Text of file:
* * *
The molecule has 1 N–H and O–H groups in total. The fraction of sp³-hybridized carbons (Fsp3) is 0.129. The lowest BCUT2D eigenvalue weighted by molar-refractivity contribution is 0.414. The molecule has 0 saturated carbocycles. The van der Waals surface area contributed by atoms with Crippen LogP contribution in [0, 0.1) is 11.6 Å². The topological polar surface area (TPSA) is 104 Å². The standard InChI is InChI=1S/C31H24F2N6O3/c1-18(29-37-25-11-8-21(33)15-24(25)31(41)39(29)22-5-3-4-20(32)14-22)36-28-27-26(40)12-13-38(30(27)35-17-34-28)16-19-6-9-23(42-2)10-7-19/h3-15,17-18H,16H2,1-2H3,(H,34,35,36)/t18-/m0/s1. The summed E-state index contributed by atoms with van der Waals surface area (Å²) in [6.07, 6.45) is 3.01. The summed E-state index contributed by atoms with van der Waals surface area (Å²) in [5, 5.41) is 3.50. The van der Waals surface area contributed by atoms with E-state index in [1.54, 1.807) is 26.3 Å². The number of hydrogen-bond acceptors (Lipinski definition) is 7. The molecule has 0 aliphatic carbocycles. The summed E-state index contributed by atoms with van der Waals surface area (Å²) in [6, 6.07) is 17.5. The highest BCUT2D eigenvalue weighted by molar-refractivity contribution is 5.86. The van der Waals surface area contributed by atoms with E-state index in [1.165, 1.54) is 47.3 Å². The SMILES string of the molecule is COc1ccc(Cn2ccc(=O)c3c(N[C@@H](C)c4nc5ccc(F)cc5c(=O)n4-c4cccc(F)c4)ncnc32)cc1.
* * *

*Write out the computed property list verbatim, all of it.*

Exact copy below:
The molecule has 1 N–H and O–H groups in total. The fraction of sp³-hybridized carbons (Fsp3) is 0.129. The lowest BCUT2D eigenvalue weighted by molar-refractivity contribution is 0.414. The molecule has 0 saturated carbocycles. The van der Waals surface area contributed by atoms with Crippen LogP contribution in [0, 0.1) is 11.6 Å². The topological polar surface area (TPSA) is 104 Å². The standard InChI is InChI=1S/C31H24F2N6O3/c1-18(29-37-25-11-8-21(33)15-24(25)31(41)39(29)22-5-3-4-20(32)14-22)36-28-27-26(40)12-13-38(30(27)35-17-34-28)16-19-6-9-23(42-2)10-7-19/h3-15,17-18H,16H2,1-2H3,(H,34,35,36)/t18-/m0/s1. The summed E-state index contributed by atoms with van der Waals surface area (Å²) in [6.07, 6.45) is 3.01. The summed E-state index contributed by atoms with van der Waals surface area (Å²) in [5, 5.41) is 3.50. The van der Waals surface area contributed by atoms with E-state index in [1.54, 1.807) is 26.3 Å². The number of hydrogen-bond acceptors (Lipinski definition) is 7. The molecule has 0 aliphatic carbocycles. The summed E-state index contributed by atoms with van der Waals surface area (Å²) in [6, 6.07) is 17.5. The highest BCUT2D eigenvalue weighted by molar-refractivity contribution is 5.86. The van der Waals surface area contributed by atoms with E-state index in [1.165, 1.54) is 47.3 Å². The SMILES string of the molecule is COc1ccc(Cn2ccc(=O)c3c(N[C@@H](C)c4nc5ccc(F)cc5c(=O)n4-c4cccc(F)c4)ncnc32)cc1.